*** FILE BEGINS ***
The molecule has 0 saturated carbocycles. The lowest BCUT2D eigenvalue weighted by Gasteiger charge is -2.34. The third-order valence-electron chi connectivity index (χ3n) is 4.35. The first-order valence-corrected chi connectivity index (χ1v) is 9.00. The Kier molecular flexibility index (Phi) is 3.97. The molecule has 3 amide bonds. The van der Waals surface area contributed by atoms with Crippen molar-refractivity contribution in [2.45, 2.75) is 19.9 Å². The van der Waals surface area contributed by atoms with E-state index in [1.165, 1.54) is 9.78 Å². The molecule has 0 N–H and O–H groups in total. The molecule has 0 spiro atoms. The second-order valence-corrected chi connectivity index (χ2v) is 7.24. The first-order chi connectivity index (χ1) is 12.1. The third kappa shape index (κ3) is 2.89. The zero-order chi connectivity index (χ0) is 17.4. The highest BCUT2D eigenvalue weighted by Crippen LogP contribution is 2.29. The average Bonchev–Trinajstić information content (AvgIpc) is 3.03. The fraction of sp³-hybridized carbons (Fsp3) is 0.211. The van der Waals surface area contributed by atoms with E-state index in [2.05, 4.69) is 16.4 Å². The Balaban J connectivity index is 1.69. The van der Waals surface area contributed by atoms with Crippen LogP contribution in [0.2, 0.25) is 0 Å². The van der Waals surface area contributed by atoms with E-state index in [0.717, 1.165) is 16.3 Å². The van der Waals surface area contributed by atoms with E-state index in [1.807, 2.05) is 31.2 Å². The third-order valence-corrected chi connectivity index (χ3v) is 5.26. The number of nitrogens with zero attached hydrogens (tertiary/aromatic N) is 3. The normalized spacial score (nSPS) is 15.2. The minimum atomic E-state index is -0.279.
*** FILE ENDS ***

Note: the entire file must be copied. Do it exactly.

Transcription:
The molecule has 0 saturated carbocycles. The lowest BCUT2D eigenvalue weighted by Gasteiger charge is -2.34. The third-order valence-electron chi connectivity index (χ3n) is 4.35. The first-order valence-corrected chi connectivity index (χ1v) is 9.00. The Kier molecular flexibility index (Phi) is 3.97. The molecule has 3 amide bonds. The van der Waals surface area contributed by atoms with Crippen molar-refractivity contribution in [2.45, 2.75) is 19.9 Å². The van der Waals surface area contributed by atoms with E-state index in [1.165, 1.54) is 9.78 Å². The molecule has 0 N–H and O–H groups in total. The molecule has 0 spiro atoms. The second-order valence-corrected chi connectivity index (χ2v) is 7.24. The first-order chi connectivity index (χ1) is 12.1. The third kappa shape index (κ3) is 2.89. The zero-order chi connectivity index (χ0) is 17.4. The highest BCUT2D eigenvalue weighted by Crippen LogP contribution is 2.29. The average Bonchev–Trinajstić information content (AvgIpc) is 3.03. The fraction of sp³-hybridized carbons (Fsp3) is 0.211. The van der Waals surface area contributed by atoms with E-state index in [2.05, 4.69) is 16.4 Å². The Balaban J connectivity index is 1.69. The van der Waals surface area contributed by atoms with Crippen LogP contribution in [0.2, 0.25) is 0 Å². The van der Waals surface area contributed by atoms with E-state index in [0.717, 1.165) is 16.3 Å². The van der Waals surface area contributed by atoms with E-state index in [1.807, 2.05) is 31.2 Å². The third-order valence-corrected chi connectivity index (χ3v) is 5.26. The number of nitrogens with zero attached hydrogens (tertiary/aromatic N) is 3. The normalized spacial score (nSPS) is 15.2. The minimum atomic E-state index is -0.279.